Eat! Lansing

August 13, 2008

Golden Wok

Filed under: Best of, Chinese, East Lansing — Jack Lumanog @ 4:41 pm

Golden Wok
2755 E Grand River Ave, East Lansing, MI 48823
(517) 333-8322
Mon. – Thurs.: 11:00AM – 12:00AM; Fri. & Sat. : 11:00AM – 2:00AM; Sun.: 11:00AM – 11:00PM

Golden Wok is probably one of my favorite restaurants in Greater Lansing.  I discovered this place when Googling “dim sum in Greater Lansing”.  On weekends over the lunch hours, Golden Wok serves dim sum (Cantonese for basically “order until your heart’s content”) in the traditional way out of wheeled steam carts tableside.  They offer all kinds of great small plates served piping hot to your table.  My favorites: siu mai (pork and shrimp dumplings) and shrimp with tofu with black bean sauce.  A usual dim sum lunch on the weekends is about $20-$25 for a family and it’s quite fulfilling.  Dim sum is served every day but it’s not served from the carts Monday through Friday  —  but you order off of a menu and it’s not quite the same as the weekend service.

Their menu is very straightforward and is decently inexpensive.  One of my favorite menu items is their house special pan fried noodles  —  crispy egg noodles with “krab” (you know, imitation crabmeat which is basically pollock painted with red streaks), beef, pork and chicken in a rich brown sauce.  Golden Wok also just recently acquired a liquor license (which I’m starting to find out is a hard thing to come by in Michigan) which is rare for most of the Asian restaurants that I’ve visited in my year and a half of living here.  I rather enjoy a glass of chardonnay with my Chinese food every so often and I can finally do that here at Golden Wok!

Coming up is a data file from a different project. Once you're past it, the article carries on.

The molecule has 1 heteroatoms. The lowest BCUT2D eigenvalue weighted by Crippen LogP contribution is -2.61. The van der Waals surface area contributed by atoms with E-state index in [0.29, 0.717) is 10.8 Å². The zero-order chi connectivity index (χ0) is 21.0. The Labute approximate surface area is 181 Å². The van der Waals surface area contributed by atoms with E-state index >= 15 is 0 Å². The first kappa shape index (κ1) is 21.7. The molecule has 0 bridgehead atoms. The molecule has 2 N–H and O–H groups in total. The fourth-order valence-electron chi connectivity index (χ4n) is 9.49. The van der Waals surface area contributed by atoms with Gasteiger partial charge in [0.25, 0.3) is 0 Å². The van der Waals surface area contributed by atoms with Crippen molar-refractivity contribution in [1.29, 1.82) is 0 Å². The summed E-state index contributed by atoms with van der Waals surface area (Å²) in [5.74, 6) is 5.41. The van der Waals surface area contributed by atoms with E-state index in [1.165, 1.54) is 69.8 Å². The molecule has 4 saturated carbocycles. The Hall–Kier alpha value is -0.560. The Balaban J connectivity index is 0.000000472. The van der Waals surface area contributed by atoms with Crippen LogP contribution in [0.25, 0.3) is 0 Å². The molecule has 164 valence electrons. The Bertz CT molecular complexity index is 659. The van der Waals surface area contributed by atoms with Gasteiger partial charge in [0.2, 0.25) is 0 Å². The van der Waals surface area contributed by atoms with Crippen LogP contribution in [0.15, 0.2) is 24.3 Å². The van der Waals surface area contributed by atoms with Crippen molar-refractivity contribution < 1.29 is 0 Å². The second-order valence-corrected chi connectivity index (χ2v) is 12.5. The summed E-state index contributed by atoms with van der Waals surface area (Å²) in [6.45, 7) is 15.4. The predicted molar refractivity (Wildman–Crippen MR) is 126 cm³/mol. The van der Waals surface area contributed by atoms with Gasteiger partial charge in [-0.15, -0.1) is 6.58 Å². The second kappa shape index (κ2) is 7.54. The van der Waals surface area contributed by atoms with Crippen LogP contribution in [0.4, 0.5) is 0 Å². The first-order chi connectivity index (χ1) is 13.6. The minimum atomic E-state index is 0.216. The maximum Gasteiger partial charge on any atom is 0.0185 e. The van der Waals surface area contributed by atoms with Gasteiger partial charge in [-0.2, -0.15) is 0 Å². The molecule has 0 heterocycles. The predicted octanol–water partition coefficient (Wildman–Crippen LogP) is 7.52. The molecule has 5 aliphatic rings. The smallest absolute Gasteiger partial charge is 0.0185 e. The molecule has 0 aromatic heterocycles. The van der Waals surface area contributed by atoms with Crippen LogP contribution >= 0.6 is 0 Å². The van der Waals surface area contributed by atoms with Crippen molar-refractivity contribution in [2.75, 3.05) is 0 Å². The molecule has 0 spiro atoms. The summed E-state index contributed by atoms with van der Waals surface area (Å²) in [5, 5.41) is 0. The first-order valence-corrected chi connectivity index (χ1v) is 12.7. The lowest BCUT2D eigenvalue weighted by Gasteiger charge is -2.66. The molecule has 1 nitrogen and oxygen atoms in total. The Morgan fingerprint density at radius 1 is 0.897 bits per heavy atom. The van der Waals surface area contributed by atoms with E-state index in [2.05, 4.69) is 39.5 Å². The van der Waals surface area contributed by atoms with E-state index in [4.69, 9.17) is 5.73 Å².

November 13, 2007

Asia’s Finest

Filed under: Chinese, Thai, Vietnamese — erithmetic @ 8:57 pm

Asia’s Finest
6445 S Cedar St, Lansing, MI 48911
Phone: 517-393-1688

Asia’s Finest serves up the holy trinity of Asian food: Thai, Vietnamese, and Chinese. It’s an odd combination, but it works. The meals are basic but it’s a cut above your standard Asian cuisine. If you look to be home-grown (in America, that is) the server will assume that you want your dishes mildly spiced. As you visit more frequently, you can work your way up to asking for a bottle of red pepper sauce.

The restaurant itself is in a strip mall in the convoluted mess where Cedar Street meets I-96. It is your standard strip mall ethnic dining establishment, complete with a faded overhead menu sign displaying pictures of their most popular dishes.

In the Vietnamese category, you will find a plethora of pho and beef and noodle dishes. For the Thai lovers they feature a variety of dishes that include Pad Thai and coconut curries. The Chinese is standard Chinese.

Blog at